#OSF2023DE - inform, join the discussion and get inspired
On July 04 and 05, 2023, the second edition of the German Open Science Festival took place in Cologne.
Under the motto "Meet. Share. Inspire. Care." – adopted from the Open Science Festival in Amsterdam – the festival offered a varied programme of keynote lectures, panel discussions, Ignite Talks, an open Marketplace and numerous workshops with national and international experts from the Open Science community.
The festival is modelled on the Open Science Festival in the Netherlands.
With 160 registrations, the event was completely sold out. Several local partners cooperated in the organisation: the University and City Library of Cologne (USB), the University of Cologne, the Institute for Biomedical Informatics (IMI), the Ageing Research Cluster of Excellence CECAD at the University of Cologne, and ZB MED – Information Centre for Life Sciences, which also celebrated its 50th anniversary with the festival.
The next German Open Science Festival will take place in Mainz 17 and 18 September 2024 - #OFS2024DE.
Aftermovie Open Science Festival 2023
Documentation Open Science Festival 2023
- Video recordings of the keynotes, panel discussions and Ignite Talks on the ZB MED YouTube channel:
YouTube playlist Open Science Festival 2023
- Presentations and posters in the repository of life science:
publications in the repository
The publications will be successively expanded. The respective links to the publications and video recordings can also be found in the individual programme items.
Programme Open Science Festival 2023
|Keynote July 4
|What ist the meaning of Open Science?
Dr. Benedikt Fecher, Geschäftsführer Wissenschaft im Dialog, ORCID: 0000-0002-0982-196X
There are various meanings associated with Open Science, ranging from a democratic movement to a neoliberal campaign. These meanings are so contradictory that one could argue that Open Science has no meaning at all. It is worthwhile to reverse the question and examine how meaning emerges through openness. In my presentation, I will explain how these different meanings of Open Science have emerged, introduce a framework for openness as meaning making and explain how adopting this pragmatic approach to Open Science can help shape research in the best interest of both science and society.
|Keynote July 5
|Open Research in Practice: Iterating between Ideas, Communities and Societal Impact
Dr. Daniel Mietchen, FIZ Karlsruhe - Leibniz Institute for Information Infrastructure und Leibniz Institute of Freshwater Ecology and Inland Fisheries (IGB); ORCID 0000-0001-9488-1870
|Panel July 4
|Open Science from global perspectives
Nino Pavliashvili, Director of National Science Library of Georgia, Tbilisi/Georgia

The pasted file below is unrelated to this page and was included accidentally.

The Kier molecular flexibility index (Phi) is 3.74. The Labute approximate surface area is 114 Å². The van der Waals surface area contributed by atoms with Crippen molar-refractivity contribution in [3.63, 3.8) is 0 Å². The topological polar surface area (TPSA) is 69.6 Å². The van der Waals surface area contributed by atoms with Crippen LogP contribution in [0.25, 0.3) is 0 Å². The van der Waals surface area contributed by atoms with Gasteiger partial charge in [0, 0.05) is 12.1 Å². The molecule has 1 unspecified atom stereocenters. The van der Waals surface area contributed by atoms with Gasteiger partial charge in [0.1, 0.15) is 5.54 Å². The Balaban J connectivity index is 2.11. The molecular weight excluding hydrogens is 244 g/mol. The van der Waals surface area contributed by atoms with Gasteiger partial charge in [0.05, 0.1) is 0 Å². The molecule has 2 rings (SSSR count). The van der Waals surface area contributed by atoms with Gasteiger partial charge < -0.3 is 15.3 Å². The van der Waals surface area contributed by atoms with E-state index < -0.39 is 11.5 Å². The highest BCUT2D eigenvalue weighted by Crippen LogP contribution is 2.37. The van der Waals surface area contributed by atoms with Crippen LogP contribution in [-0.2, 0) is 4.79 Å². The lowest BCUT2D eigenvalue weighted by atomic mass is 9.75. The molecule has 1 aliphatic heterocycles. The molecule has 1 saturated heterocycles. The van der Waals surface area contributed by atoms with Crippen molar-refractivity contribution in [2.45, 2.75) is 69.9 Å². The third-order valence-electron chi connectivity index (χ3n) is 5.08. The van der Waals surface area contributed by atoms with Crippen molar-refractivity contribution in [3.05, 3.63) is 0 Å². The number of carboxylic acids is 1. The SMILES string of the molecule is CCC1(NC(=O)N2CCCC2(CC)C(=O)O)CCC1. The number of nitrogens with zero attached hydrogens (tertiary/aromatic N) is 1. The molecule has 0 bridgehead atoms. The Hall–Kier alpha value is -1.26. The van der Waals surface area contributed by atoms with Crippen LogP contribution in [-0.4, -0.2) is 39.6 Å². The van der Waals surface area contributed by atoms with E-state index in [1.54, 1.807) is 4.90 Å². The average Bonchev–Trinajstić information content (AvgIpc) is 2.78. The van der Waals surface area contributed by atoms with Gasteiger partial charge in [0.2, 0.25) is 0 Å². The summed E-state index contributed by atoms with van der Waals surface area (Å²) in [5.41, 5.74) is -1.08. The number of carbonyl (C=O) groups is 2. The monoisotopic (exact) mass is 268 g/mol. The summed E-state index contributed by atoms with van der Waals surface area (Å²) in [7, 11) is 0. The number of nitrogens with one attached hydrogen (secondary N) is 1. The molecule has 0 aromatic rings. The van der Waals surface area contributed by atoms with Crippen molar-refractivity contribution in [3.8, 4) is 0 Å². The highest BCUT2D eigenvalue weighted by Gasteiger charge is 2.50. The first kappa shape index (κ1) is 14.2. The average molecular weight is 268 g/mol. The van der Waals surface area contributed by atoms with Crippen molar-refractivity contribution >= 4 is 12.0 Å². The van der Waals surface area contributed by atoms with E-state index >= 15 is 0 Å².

Héctor Tuy, Academic researcher and Technical Coordinator on climate change adaptation and rural development at GIZ, Guatemala City/Guatemala, ORCID: 0000-0002-5963-6607
Prince Edem Samoh, Researcher and Laboratory Technician at Ashesi University and Open Bioeconomy Lab, Berekuso/Ghana, ORCID: 0000-0003-1786-1416
Moderation: Dr. Eva Seidlmayer, Research fellow at ZB MED, Cologne/Germany, ORCID: 0000-0001-7258-0532 Realizing Open Science does not have the same conditions in all places. How do scientists and communities from different regions contribute to the global knowledge commons and how do they use it? What is the impact of different financial capabilities of scientific institutions, for example with regard to high Open Access article processing charges? And how can we learn from each other about potentials and solutions?
With experts from three continents, the panel discussion will focus on perspectives on Open Science from different global angles. We would like to hear from the speakers for what they use open data and open publications and where they see challenges in their context. Also, we will discuss the problem of difficult visa approval for researchers to attend conferences as a obstacle of Open Science.
|Panel July 5
|Data rush in the wild: Real-life and Real-world data for research
Prof. Dr. Oya Beyan, Biomedical Informatics Institute, Medical Faculty, Cologne University and University Hospital Cologne; ORCID 0000-0001-7611-3501
Dr. Daniel Mietchen, FIZ Karlsruhe - Leibniz Institute for Information Infrastructure und Leibniz Institute of Freshwater Ecology and Inland Fisheries (IGB); ORCID 0000-0001-9488-1870 ;
Prof. Dr. Ingvill Constanze Ødegaard, GESIS - Leibniz Institute for the Social Sciences; ORCID 0000-0002-5481-3432
Edit Herczog, Director General, Vision & Values; ORCID 0000-0002-2930-5401
Julia Gehrmann, Biomedical Informatics Institute, Medical Faculty, Cologne University and University Hospital Cologne; ORCID 0000-0002-4101-5458 Real-world data is the new oil. If we get it, our research and AI models will outperform the ones designed with less data. However, real-life and real-world data come with many hurdles such as heterogeneity, quality, scarcity, ethical data use, and more. In this panel researchers from different communities will discuss opportunities and challenges along the research data cycle including data collection, sharing, ethics, and interdisciplinary and international cooperation. In our panel, we will host established researchers who have experience in data sharing and reuse, as well as early-career researchers who struggle to use real-world data for their daily work. We will share our experiences and learn from each other.
|Open Science Success and Horror Stories